If you intend to expand the maximum password length and plan to allow the longest password to have 100 characters, each password field in your sign-up and sign-in experiences should accept at least 101 characters. If a user or their password generator provides a 120-character password, your form can actually notify the user that they have entered too many characters and should input fewer. Otherwise, systems may truncate passwords by accident, which must be avoided!

Enabling Client-side Input Validation

Client-side password validation is a convenience feature that assists users in creating strong passwords by providing instant feedback (and a security warning in some cases) on the password’s compliance with the password strength policy. Furthermore, this proactive approach reduces server load, as fewer invalid password attempts are sent to the server for processing.

Encouraging Strong Password Practices

Include a good password strength meter into your login form that gives users real-time feedback as they create their passwords. Especially in combination with a user-friendly password strength policy, visual indicators can be used to encourages users to create long, complicated passwords and educates them on the necessity of strong password security.

Password Manager Support

Users can use password managers to create and maintain multiple passwords of maximum lengths without having to remember them. By integrating password manager support into your login system, you improve the user experience by enabling seamless autofill capabilities and decreasing the pressure on users to memorize randomly generated credentials.

Back-end Considerations

Implementing Server-side Password Validation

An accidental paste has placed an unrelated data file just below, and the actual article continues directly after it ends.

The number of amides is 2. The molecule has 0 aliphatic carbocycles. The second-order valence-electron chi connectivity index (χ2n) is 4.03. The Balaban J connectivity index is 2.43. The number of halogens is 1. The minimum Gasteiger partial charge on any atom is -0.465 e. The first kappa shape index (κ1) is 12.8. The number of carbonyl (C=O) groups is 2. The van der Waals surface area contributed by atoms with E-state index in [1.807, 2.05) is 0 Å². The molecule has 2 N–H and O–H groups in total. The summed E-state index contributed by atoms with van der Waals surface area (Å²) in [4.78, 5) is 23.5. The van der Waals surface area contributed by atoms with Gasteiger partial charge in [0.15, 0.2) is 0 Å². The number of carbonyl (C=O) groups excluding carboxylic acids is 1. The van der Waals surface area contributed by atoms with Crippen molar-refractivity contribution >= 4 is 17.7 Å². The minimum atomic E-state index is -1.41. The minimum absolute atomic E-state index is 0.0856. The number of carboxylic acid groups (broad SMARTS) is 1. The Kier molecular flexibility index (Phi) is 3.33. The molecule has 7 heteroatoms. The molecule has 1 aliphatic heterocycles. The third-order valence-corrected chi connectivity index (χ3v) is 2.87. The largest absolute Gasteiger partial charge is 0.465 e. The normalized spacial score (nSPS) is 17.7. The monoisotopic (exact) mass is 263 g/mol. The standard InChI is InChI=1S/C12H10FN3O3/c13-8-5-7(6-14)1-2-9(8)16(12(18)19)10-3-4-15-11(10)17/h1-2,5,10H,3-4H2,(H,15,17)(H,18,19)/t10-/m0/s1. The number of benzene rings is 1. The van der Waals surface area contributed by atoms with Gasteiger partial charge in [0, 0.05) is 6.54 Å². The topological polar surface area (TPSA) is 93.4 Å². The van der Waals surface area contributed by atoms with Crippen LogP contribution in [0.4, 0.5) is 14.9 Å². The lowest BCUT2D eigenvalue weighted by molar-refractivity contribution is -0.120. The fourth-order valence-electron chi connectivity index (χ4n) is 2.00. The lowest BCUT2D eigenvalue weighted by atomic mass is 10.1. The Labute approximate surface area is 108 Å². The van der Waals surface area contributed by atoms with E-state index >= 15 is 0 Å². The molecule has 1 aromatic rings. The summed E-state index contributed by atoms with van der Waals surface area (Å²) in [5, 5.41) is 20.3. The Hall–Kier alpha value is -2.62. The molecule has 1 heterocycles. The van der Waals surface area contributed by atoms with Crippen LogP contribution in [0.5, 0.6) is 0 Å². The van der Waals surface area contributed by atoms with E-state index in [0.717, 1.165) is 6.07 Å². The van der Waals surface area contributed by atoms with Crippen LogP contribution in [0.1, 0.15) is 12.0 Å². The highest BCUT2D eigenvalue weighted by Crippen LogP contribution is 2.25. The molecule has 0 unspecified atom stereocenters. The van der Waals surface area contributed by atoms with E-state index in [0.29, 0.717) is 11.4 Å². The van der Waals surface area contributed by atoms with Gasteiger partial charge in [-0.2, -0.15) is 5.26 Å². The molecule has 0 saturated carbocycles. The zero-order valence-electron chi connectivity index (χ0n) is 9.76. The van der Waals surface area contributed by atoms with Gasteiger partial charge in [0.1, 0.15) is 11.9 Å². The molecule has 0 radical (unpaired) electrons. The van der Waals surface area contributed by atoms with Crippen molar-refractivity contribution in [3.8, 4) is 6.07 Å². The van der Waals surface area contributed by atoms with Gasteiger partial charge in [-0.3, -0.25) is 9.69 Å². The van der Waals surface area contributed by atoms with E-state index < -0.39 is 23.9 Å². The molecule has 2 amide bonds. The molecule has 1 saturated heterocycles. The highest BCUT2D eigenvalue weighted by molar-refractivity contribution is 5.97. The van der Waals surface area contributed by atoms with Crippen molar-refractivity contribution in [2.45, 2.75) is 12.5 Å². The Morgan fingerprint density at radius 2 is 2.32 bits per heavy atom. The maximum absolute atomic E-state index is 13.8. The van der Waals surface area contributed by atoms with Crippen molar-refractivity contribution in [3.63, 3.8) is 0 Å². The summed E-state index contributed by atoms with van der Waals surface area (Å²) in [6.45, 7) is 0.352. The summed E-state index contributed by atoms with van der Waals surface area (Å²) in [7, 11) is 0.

Enabling backend-side password input validation is crucial for maintaining a secure and reliable login system since it acts as a last line of defense against incorrect or malicious input. While client-side validation provides rapid feedback and improves user experience, it can also expose systems to security vulnerabilities because it can be bypassed or manipulated by determined attackers. Backend validation guarantees that password inputs comply with defined security policies and requirements, effectively blocking any unauthorized or non-compliant attempts that may have slipped through client-side checks. Businesses and developers establish a multi-layered approach to password security by including both client-side and backend-side validation based on the same rules.

Ensuring Backward Compatibility

Backward compatibility is critical when adjusting password length limits for businesses and developers looking to improve their login systems without impacting user experience. As systems evolve to support longer, more secure passwords, it is critical to preserve compatibility with old user credentials while avoiding unnecessary friction for users. One useful method is to provide a grace period during which users can continue to use their current passwords while being gently reminded to update them to match the new, stricter requirements. This can be accomplished via in-app notifications, email reminders, or the password reset process.

Long Password Denial of Service